Anent Criminal Case No. 20678, to hold a person liable under Section 3(e) of R.A. No. 3019, the concurrence of the following elements must be established beyond reasonable doubt by the prosecution: (1) that the accused is a public officer or a private person charged in conspiracy with the former; (2) that the said public officer commits the prohibited acts during the performance of his or her official duties or in relation to his or her public positions; (3) that he or she causes undue injury to any party, whether the government or a private party; and (4) that the public officer has acted with manifest partiality, evident bad faith or gross inexcusable negligence.5 The Sandiganbayan found that petitioners and Lubrica participated directly in the malicious apprehension and impounding of the taxi unit of respondent, causing him undue injury.6

Settled is the rule that findings of fact of the Sandiganbayan in cases before this Court are binding and conclusive in the absence of a showing that they come under the established exceptions, among them: 1) when the conclusion is a finding grounded entirely on speculation, surmises and conjectures; 2) the inference made is manifestly mistaken; 3) there is a grave abuse of discretion; 4) the judgment is based on misapprehension of facts; 5) said findings of facts are conclusions without citation of specific evidence on which they are based; and, 6) the findings of fact of the Sandiganbayan are premised on the absence of evidence on record.7 We found none of these exceptions in the present cases.

Petitioners' prayer for complete acquittal on the strength of respondent's affidavit of recantation fails to impress us.

A recantation or an affidavit of desistance is viewed with suspicion and reservation.8 The Court looks with disfavor upon retractions of testimonies previously given in court. It is settled that an affidavit of desistance made by a witness after conviction of the accused is not reliable, and deserves only scant attention.9 The rationale for the rule is obvious: affidavits of retraction can easily be secured from witnesses, usually through intimidation or for a monetary consideration. Recanted testimony is exceedingly unreliable. There is always the probability that it will later be repudiated.10 Only when there exist special circumstances in the case which when coupled with the retraction raise doubts as to the truth of the testimony or statement given, can retractions be considered and upheld.11 As found by the Sandiganbayan, "(t)here is indubitably nothing in the affidavit which creates doubts on the guilt of accused Balderama and Nagal."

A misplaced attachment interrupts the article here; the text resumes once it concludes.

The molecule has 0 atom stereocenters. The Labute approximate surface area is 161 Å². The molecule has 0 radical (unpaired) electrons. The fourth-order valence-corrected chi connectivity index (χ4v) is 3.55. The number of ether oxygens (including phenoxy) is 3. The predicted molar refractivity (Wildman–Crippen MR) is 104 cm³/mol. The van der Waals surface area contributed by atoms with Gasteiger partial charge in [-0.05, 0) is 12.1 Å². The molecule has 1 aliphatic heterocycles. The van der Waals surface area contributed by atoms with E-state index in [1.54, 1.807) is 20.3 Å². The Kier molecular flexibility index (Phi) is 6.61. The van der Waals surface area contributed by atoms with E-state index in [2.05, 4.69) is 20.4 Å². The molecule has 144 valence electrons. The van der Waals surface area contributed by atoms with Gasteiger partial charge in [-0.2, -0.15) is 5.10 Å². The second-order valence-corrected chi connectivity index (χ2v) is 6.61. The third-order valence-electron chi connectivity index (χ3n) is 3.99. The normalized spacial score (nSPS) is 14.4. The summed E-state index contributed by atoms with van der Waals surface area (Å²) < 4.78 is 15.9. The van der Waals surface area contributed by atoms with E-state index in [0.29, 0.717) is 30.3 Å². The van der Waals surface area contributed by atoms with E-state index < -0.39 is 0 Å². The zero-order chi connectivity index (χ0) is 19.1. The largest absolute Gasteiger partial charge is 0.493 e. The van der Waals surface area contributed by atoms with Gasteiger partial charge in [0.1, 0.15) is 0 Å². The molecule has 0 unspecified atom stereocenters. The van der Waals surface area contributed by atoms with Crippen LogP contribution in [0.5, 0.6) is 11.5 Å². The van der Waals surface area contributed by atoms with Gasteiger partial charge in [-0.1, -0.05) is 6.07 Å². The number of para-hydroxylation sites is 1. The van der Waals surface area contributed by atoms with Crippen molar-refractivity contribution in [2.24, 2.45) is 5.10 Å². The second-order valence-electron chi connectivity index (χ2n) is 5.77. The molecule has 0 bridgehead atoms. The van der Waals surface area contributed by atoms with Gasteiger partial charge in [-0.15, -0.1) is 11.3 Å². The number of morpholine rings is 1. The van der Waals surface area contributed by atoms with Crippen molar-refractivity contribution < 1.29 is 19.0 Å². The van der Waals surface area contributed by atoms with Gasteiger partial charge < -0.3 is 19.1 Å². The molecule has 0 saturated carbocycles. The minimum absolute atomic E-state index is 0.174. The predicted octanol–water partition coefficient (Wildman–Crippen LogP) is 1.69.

WHEREFORE, we DENY the petition. The challenged Decision of the Sandiganbayan dated November 17, 2000 in Criminal Cases Nos. 20669, 20670, 20672, 20674, 20675, 20676, 20677 and 20678 is AFFIRMED in toto.

SO ORDERED.

Endnotes:


1 Penned by Associate Justice Rodolfo G. Palattao and concurred in by Associate Justice Narciso S. Nario and Associate Justice Nicodemo T. Ferrer (all retired).

2 Anti-Graft and Corrupt Practices Act.

3 Art. 210. Direct bribery. Any public officer who shall agree to perform an act constituting a crime, in connection with the performance of his official duties, in consideration of any offer, promise, gift, or present received by such officer, personally or through the mediation of another, shall suffer the penalty of prision mayor in its minimum and medium periods and a fine of not less than three times the value of the gift, in addition to the penalty corresponding to the crime agreed upon, if the same shall have been committed.

If the gift was accepted by the officer in consideration of the execution of an act which does not constitute a crime, and the officer executed said act, he shall suffer the same penalty provided in the preceding paragraph; and if said act shall not have been accomplished, the officer shall suffer the penalties of prision correccional in its medium period and a fine of not less than twice the value of such gift.

If the object for which the gift was received or promised was to make the public officer refrain from doing something which it was his official duty to do, he shall suffer the penalties of prision correccional in its maximum period to prision mayor in its minimum period and a fine not less than three times the value of such gift.

In addition to the penalties provided in the preceding paragraphs, the culprit shall suffer the penalty of special temporary disqualification.

The provisions contained in the preceding paragraphs shall be made applicable to assessors, arbitrators, appraisal and claim commissioners, experts or any other persons performing public duties.

4 Manipon, Jr. v. Sandiganbayan, G.R. No. L-58889, July 31, 1986, 143 SCRA 267, 273, citing Maniego v. People, 88 Phil. 494 (1951).

5 Llorente v. Sandiganbayan, G.R. No. 122166, March 11, 1998, 287 SCRA 382, 398, citing Ponce de Leon v. Sandiganbayan, 186 SCRA 745, 754 (1990); Pecho v. Sandiganbayan, 238 SCRA 116, 128 (1994); Jacinto v. Sandiganbayan, 178 SCRA 254, 259 (1989); and Medija, Jr. v. Sandiganbayan, 218 SCRA 219, 223 (1993).

6 Rollo, pp. 50-52.

7 Gil v. People, G.R. No. 73642, September 1, 1989, 177 SCRA 229, 236, citing Cesar v. Sandiganbayan, 134 SCRA 105 (1985).

8 People v. Ramirez, Jr., G.R. NOS. 150079-80, June 10, 2004, 431 SCRA 666, 676, citing People v. Bertulfo, 381 SCRA 762 (2002); People v. Nardo, 353 SCRA 339 (2001); Alonte v. Savellano, Jr., 287 SCRA 245 (1998); Reano v. Court of Appeals, 165 SCRA 525 (1988).

9 Santos v. People, G.R. No. 147615, January 20, 2003, 395 SCRA 507, 514.

10 Id., p. 515, citing Lopez v. CA, 239 SCRA 562 (1994).

11 Alonte v. Savellano, Jr., supra.